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Publication numberUS5680163 A
Publication typeGrant
Application numberUS 08/534,850
Publication dateOct 21, 1997
Filing dateSep 27, 1995
Priority dateJan 30, 1995
Fee statusPaid
Publication number08534850, 534850, US 5680163 A, US 5680163A, US-A-5680163, US5680163 A, US5680163A
InventorsHiroto Sugahara
Original AssigneeBrother Kogyo Kabushiki Kaisha
Export CitationBiBTeX, EndNote, RefMan
External Links: USPTO, USPTO Assignment, Espacenet
Link member and electrode structure for an ink ejecting device
US 5680163 A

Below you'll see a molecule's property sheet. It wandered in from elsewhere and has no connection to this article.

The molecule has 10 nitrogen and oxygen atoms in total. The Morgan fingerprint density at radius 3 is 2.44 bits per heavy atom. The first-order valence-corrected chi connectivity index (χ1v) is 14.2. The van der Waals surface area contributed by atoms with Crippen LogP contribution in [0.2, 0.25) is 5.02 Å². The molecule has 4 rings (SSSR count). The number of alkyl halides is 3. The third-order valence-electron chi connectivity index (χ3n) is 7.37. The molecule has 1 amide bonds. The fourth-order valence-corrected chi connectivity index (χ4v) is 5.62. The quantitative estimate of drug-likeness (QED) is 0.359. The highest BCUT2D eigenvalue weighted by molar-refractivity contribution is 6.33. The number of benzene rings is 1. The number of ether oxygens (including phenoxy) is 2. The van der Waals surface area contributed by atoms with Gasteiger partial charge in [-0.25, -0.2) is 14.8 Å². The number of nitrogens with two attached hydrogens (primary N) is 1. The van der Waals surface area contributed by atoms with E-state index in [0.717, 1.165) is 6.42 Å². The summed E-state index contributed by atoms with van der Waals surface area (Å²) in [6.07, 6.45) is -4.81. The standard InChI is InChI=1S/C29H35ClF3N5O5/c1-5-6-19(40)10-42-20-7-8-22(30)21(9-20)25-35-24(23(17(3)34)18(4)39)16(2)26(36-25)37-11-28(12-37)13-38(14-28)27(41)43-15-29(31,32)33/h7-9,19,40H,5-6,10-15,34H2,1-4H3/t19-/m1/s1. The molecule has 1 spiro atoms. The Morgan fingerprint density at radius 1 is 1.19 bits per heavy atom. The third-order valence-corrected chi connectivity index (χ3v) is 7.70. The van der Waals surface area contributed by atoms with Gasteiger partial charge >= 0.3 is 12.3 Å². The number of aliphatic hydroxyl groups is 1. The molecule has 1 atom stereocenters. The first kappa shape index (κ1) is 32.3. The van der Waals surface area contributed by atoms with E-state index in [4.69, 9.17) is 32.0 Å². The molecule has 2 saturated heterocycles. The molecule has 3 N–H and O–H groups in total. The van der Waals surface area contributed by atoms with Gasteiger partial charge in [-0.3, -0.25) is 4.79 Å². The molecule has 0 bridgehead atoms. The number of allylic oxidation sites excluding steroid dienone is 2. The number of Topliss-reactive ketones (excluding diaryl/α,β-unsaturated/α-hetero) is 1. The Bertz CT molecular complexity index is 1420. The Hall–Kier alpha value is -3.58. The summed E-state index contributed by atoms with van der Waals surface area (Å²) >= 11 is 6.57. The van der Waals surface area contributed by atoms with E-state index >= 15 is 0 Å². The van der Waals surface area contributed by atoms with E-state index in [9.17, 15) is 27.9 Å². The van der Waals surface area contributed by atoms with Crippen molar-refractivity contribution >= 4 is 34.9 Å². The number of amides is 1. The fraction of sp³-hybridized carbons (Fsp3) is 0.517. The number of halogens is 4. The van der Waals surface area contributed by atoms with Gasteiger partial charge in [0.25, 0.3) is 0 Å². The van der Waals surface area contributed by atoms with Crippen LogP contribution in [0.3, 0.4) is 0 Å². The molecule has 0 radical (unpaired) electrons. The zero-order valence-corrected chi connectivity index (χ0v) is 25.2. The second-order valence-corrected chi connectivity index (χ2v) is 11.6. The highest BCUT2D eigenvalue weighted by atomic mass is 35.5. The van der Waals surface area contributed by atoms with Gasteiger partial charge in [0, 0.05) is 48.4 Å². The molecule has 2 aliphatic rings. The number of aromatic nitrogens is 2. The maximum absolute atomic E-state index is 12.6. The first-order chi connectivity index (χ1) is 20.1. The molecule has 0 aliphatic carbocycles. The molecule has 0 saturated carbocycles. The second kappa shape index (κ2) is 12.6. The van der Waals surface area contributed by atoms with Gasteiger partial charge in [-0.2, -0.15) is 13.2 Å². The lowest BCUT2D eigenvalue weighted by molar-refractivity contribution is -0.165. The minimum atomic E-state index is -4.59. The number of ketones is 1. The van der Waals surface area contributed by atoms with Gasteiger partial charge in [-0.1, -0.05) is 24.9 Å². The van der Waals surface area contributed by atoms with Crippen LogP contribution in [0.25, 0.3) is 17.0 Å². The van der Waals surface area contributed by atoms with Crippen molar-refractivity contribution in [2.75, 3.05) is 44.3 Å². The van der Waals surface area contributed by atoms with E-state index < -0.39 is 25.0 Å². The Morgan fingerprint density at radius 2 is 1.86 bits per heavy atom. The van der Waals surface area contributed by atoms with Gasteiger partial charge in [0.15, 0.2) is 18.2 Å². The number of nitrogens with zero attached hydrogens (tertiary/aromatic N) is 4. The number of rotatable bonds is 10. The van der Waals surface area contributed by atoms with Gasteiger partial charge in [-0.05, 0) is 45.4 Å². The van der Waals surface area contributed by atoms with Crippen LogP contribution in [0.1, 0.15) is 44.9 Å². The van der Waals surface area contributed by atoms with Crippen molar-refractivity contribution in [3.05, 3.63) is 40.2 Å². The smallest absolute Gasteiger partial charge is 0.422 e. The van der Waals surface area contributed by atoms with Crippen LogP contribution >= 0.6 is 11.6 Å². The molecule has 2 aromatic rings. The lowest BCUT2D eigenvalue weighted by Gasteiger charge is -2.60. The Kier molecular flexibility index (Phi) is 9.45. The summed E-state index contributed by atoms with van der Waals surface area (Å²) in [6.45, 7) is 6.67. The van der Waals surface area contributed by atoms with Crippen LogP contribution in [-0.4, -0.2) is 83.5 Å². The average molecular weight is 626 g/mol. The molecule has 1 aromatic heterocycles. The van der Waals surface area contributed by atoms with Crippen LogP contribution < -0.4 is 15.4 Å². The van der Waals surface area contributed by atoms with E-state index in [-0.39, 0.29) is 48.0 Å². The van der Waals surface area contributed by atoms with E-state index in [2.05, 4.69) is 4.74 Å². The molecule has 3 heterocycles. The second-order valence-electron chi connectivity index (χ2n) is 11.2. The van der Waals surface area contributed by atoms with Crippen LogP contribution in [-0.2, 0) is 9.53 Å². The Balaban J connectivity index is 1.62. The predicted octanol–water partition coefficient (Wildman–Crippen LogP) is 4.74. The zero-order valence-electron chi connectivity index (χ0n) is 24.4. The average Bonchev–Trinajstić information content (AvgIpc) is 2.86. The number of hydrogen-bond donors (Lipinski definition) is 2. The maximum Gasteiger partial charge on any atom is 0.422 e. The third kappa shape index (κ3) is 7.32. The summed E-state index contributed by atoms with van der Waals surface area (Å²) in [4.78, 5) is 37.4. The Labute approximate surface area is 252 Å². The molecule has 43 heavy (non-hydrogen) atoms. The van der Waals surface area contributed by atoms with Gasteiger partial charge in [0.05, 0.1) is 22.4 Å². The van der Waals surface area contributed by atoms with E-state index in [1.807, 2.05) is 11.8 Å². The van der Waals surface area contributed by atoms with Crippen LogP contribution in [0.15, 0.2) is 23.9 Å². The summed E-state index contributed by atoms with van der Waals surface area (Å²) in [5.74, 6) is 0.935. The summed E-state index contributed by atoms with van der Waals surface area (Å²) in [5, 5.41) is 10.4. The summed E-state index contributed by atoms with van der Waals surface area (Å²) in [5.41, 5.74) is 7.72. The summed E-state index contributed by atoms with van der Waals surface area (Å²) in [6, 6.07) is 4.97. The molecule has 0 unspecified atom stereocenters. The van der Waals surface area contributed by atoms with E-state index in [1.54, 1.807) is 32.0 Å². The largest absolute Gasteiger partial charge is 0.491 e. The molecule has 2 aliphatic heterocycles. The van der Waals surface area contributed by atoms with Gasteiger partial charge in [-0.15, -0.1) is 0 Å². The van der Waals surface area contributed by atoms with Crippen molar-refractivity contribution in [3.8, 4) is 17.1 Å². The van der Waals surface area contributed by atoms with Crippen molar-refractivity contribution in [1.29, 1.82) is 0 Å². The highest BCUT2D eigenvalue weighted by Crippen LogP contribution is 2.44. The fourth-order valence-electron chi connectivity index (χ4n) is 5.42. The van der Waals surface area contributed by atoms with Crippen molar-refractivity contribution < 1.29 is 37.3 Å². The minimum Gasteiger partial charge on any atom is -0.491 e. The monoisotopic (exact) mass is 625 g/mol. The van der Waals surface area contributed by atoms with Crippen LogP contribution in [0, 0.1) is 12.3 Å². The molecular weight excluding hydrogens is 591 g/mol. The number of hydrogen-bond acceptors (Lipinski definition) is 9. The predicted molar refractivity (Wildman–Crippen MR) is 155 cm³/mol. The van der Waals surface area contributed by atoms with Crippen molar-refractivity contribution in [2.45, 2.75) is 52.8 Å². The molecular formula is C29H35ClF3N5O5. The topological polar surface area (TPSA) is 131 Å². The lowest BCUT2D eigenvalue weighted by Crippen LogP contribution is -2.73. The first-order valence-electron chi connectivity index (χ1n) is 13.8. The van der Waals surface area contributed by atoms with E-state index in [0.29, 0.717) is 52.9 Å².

Abstract
A piezoelectric ceramic plate has a plurality of grooves and partition walls formed in it. A cover plate is attached to the piezoelectric ceramic plate to cover the grooves to form interleaved ink channels and air channels. A flexible print board is adhesively attached to one end surface each of the piezoelectric ceramic plate and the cover plate. The ink supply ports formed in the flexible print board connect to the ink channels. A cover portion formed on the flexible print board covers the inlet ports of the air channels so that no ink enters the air channels. A first contact electrode formed on the flexible print board is electrically connected to metal electrodes in the ink channels. A second contact electrode is electrically connected to metal electrodes in the air channels.
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Claims(25)
What is claimed is:
1. An ink ejecting device, comprising: